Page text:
Archive for the 'Peer Review' category

A can't-miss inquiry to Editor following the initial review of your paper

Jul 23 2014 Published by under Careerism, Conduct of Science, Peer Review

Dear Editor Whitehare,

Do you really expect us to complete the additional experiments that Reviewer #3 insisted were necessary? You DO realize that if we did those experiments the paper would be upgraded enough that we sure as hell would be submitting it upstream of your raggedy ass publication, right?

Collegially,
The Authors

21 responses so far

Sex differences in K99/R00 awardees from my favorite ICs

Jul 21 2014 Published by under Grantsmanship, NIH, NIH Careerism, NIH funding, Peer Review

Datahound has some very interesting analyses up regarding NIH-wide sex differences in the success of the K99/R00 program.

Of the 218 men with K99 awards, 201 (or 92%) went on to activate the R00 portion. Of the 142 women, 127 (or 89%) went on to these R00 phase. These differences in these percentages are not statistically different.

Of the 201 men with R00 awards, 114 (57%) have gone on to receive at least 1 R01 award to date. In contrast, of the 127 women with R00 awards, only 53 (42%) have received an R01 award. This difference is jarring and is statistically significant (P value=0.009).

Yowza.

So per my usual, I'm very interested in what the ICs that are closest to my lab's heart have been up to with this program. Looking at K99 awardees from 07 to 09 I find women PIs to constitute 3/3, 1/3 and 2/4 in one Institute and 1/7, 2/6 and 5/14 in the other Institute. One of these is doing better than the other and I will just note that was before the arrival of a Director who has been very vocal about sex discrimination in science and academia.

In terms of the conversion to R01 funding that is the subject of Datahound's post, the smaller Institution has decent outcomes* for K99 awardees from 07 (R01, R21, nothing), 08 (R01, R01, R01) and 09 (P20 component, U component, nothing, nothing).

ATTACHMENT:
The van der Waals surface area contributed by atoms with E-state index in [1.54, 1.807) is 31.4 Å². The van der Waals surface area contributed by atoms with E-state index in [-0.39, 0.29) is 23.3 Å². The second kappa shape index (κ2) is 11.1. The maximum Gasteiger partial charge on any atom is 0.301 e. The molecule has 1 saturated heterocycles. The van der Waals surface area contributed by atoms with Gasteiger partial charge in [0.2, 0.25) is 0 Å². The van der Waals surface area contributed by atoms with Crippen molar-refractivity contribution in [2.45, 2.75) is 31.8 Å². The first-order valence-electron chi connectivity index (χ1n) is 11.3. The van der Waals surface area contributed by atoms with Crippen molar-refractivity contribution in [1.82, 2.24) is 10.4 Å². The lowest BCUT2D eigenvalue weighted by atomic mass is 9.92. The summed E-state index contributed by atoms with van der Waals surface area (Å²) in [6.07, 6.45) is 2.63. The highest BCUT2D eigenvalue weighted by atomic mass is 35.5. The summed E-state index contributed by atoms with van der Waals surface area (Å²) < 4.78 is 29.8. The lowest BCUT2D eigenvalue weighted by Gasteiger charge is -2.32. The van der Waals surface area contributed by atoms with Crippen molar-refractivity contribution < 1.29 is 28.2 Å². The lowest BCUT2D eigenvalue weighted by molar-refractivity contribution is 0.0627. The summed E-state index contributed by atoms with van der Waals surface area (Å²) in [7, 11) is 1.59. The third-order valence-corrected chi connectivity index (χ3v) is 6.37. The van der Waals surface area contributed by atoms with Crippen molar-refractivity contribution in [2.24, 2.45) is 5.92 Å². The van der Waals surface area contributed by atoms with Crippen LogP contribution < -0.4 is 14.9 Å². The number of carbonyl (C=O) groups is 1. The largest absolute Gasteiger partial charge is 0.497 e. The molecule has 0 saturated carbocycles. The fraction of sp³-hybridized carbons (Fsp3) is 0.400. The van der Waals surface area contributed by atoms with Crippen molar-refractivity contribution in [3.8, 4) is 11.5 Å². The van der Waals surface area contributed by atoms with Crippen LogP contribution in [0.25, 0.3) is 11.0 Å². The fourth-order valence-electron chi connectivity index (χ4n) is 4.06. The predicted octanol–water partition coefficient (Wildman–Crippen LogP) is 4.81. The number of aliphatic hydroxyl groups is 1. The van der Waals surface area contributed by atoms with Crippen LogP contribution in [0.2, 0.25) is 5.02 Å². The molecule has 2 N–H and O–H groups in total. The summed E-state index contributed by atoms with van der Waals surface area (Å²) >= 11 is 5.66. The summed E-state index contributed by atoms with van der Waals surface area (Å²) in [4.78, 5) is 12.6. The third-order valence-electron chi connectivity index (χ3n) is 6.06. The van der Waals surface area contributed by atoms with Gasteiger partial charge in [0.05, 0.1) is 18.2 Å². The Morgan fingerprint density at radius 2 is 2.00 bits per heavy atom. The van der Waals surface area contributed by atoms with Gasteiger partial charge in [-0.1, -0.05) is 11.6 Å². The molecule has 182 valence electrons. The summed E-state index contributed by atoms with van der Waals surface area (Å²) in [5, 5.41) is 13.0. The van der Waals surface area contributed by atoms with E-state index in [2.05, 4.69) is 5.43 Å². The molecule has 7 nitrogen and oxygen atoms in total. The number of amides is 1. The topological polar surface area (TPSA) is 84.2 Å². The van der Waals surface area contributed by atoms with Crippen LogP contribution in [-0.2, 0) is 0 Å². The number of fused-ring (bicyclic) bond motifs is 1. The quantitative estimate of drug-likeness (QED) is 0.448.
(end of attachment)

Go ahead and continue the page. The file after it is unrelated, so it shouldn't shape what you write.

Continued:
In the other Institute, the single woman from 07 did not appear to convert to the R00 phase but Google suggests made Assistant Professor rank anyway. No additional NIH funding. The rest of the 07 class contains 4 with R01 and two with nothing. In 08, the women PIs are split (one R01, one nothing) similar to the men (2 R01, 2 with nothing). In 09 the women PIs have two with R01s, one R03 and two with nothing.

So from this qualitative look, nothing is out of step with Datahound's NIH-wide stats. There are 14/37 women PIs, this 38% is similar to the NIH-wide 39% Datahound quoted although there may be a difference between these two ICS (30% vs 60%) that could stand some inquiry. One of 37 K99 awardees failed to convert to R00 from the K99 (but seems to be faculty anyway). Grant conversion past the R00 is looking to be roughly half or a bit better.

I didn't do the men for the 2009 cohort in the larger Institute but otherwise the sex differences in terms of getting/not getting additional funding beyond the R00 seems pretty similar.

I do hope Datahound's stats open some eyes at the NIH, however. Sure, there are reasons to potentially excuse away a sex difference in the rates of landing additional research funding past the R00. But I am reminded of a graph Sally Rockey posted regarding the success rate on R01-equivalent awards. It showed that men and women PIs had nearly identical success rates on new (Type 1) proposals but slightly lower success on Renewal (Type 2) applications. This pastes over the rates of conversion to R00 and the acquisition of additional funding, if you squint a bit.

Are women overall less productive once they've landed some initial funding? Are they viewed negatively on the continuation of a project but not on the initiation of it? Are women too humble about what they have accomplished?